Apples and oranges and fashion dolls. To compare them, I think that Barbie and Tyler are apples to Gene’s orange. Barbie is melons (obviously) to the grapes of Bratz. As a consumer and collector, I appreciate them all and I am glad that the manufacturers have given us a wide range of styles from which to choose. But two of these dolls have informed my life. Barbie may have brought fashion dolls into my world, but Tyler brought them back.

Upon her introduction, I had to pass on Gene due to my circumstances at the time. But I was instantly struck by her and that there was an artist who had created something to embody my ideals of the Golden Age of Hollywood and 20th century fashion. Mel Odom is to be praised and thanked for his accomplishment and artistic gift. He shared his dream with us. Gene may be retire, but her world will remain so we can revisit it like old Hollywood movies. But Gene is unique and cannot be compared to the modern girl as fashion icon.

Similarly, I don’t believe that a Bratz can be compared to other fashion dolls. I think they have been a cartoonishly fun addition to a collector’s options and could not have been made to be taken so seriously. Their controversial reign many end but, right or wrong, Bratz grabbed a permanent place in our cultural landscape. Like Blythe, but with more time and opportunity.

Although fifty, Barbie proved long ago that she will live forever. Her face and profession may have changed many times over the years, but she is eternally Barbie. As much as the TNT Barbie sculpt is the icon of my childhood, the Mackie Barbie sculpt is sacred to me as a reborn collector. When you fall in love with a face, that is the one you want to see forever. It might age but it’s still that face. The TNT and Mackie sculpts represent two generations of a beautiful family.

Tyler may be relatively young, but as a tool of fashion and fantasy, she is similar to Barbie as a perfect representation of modern style and sensibilities. Tyler’s classic style has flowed from one season to the next and she has changed face sculpts only once. For me, early Tyler is the personification of a perky preppy as she begins mature into an elegant Grace Kelly. She’s the Hitchcock blonde and a true princess with taste and style all her own. She appears to be self-possessed, wealthy, genetically blessed and, because we admire her character, we forgive her perfection and love and adore her.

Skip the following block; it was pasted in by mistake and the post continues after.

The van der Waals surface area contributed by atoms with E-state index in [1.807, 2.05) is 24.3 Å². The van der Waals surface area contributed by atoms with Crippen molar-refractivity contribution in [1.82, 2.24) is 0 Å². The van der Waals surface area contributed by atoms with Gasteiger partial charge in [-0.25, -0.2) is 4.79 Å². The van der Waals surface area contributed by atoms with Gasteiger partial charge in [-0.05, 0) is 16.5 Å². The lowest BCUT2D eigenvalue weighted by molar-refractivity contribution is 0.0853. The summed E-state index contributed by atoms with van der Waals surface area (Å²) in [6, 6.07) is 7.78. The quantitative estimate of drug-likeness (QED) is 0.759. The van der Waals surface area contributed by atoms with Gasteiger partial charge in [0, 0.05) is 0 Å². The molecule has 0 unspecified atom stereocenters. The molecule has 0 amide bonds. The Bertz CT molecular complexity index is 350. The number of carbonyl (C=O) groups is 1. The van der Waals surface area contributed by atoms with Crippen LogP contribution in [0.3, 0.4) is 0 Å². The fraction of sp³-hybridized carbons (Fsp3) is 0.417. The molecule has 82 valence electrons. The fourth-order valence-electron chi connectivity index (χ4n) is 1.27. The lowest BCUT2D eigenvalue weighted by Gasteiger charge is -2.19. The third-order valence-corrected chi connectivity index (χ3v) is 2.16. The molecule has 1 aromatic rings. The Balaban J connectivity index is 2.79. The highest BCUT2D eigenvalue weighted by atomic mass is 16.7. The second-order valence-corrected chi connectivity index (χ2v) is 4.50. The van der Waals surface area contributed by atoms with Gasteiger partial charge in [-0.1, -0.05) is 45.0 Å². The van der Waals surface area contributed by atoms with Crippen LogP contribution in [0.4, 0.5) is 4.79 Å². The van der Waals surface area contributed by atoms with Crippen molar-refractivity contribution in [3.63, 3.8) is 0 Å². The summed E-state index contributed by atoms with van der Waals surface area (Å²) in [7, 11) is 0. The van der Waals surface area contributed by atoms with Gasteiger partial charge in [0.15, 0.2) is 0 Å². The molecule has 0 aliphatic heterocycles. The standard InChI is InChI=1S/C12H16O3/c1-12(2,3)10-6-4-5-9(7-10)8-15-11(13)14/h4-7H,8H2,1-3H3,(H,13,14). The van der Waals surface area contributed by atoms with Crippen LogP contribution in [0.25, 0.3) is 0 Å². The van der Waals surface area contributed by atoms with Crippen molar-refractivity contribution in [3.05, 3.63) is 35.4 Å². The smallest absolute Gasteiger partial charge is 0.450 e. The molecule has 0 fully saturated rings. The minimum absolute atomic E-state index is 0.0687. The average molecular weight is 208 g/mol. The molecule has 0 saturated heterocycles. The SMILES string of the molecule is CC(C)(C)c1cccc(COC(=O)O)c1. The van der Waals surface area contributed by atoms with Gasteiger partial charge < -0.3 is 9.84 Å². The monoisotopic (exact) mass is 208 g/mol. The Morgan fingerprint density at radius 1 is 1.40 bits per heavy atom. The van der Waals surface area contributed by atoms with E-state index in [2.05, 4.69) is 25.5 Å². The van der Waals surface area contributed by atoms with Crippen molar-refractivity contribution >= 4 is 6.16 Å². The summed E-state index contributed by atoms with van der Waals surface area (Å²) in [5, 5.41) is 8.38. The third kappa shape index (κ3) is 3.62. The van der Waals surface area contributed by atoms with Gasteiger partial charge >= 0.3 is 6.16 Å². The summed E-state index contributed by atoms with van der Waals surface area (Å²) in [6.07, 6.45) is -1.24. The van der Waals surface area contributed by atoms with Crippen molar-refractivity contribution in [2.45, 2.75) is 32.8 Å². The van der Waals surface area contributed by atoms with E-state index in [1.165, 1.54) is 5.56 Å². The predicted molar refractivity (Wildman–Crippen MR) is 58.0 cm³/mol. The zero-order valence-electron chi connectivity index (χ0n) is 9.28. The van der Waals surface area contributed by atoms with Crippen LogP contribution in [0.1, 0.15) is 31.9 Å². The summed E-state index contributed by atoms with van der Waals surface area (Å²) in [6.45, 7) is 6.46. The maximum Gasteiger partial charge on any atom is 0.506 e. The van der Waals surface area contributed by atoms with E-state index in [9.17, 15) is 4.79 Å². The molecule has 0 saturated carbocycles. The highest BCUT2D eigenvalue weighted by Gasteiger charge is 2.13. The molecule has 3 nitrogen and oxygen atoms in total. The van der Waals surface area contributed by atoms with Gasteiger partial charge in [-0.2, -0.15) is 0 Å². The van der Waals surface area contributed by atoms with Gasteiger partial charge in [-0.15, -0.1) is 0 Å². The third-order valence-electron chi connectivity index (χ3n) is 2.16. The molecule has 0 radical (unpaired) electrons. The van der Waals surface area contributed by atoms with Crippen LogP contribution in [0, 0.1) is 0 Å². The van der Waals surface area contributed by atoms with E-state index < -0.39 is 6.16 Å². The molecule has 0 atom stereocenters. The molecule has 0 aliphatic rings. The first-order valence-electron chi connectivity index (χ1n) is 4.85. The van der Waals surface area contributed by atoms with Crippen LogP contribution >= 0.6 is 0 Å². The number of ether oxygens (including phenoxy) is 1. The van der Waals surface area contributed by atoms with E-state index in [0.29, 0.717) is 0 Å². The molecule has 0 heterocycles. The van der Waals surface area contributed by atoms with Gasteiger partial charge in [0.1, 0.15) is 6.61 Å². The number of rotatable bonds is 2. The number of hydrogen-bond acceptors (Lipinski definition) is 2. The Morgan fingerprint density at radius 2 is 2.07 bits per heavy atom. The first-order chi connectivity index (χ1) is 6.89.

Apples and oranges and passion fruit. Of course Tyler has to share her world with Sydney, possibly the most gorgeous doll imaginable. Just as the Steffie sculpt may outshine any Barbie incarnation, Sydney has an indescribable something that captures our attention. But Tyler is the accessible American Beauty and she consistently represents something deeper than that. It’s basic doll play to project a character onto a doll, but sometimes an artist creates a figure that perfectly embodies an archetype. Although, for better or worse, for half a century Barbie has been the most recognized doll in the world, Tyler is something else all together. When we encounter Tyler she is recognized and embraced by our inner world. The place inside that speaks of our true character, inner beauty, is abundant in grace and holds the confidence to achieve our most cherished goals. Tyler is classic beauty, the classic working woman and a classy character. Tyler’s class is unmistakable and undeniable. I’m sure she would graciously acknowledge Barbie, the doll that paved the way for her success. May she bow down to her creator, Robert Tonner, and sincerely thank him for all of us.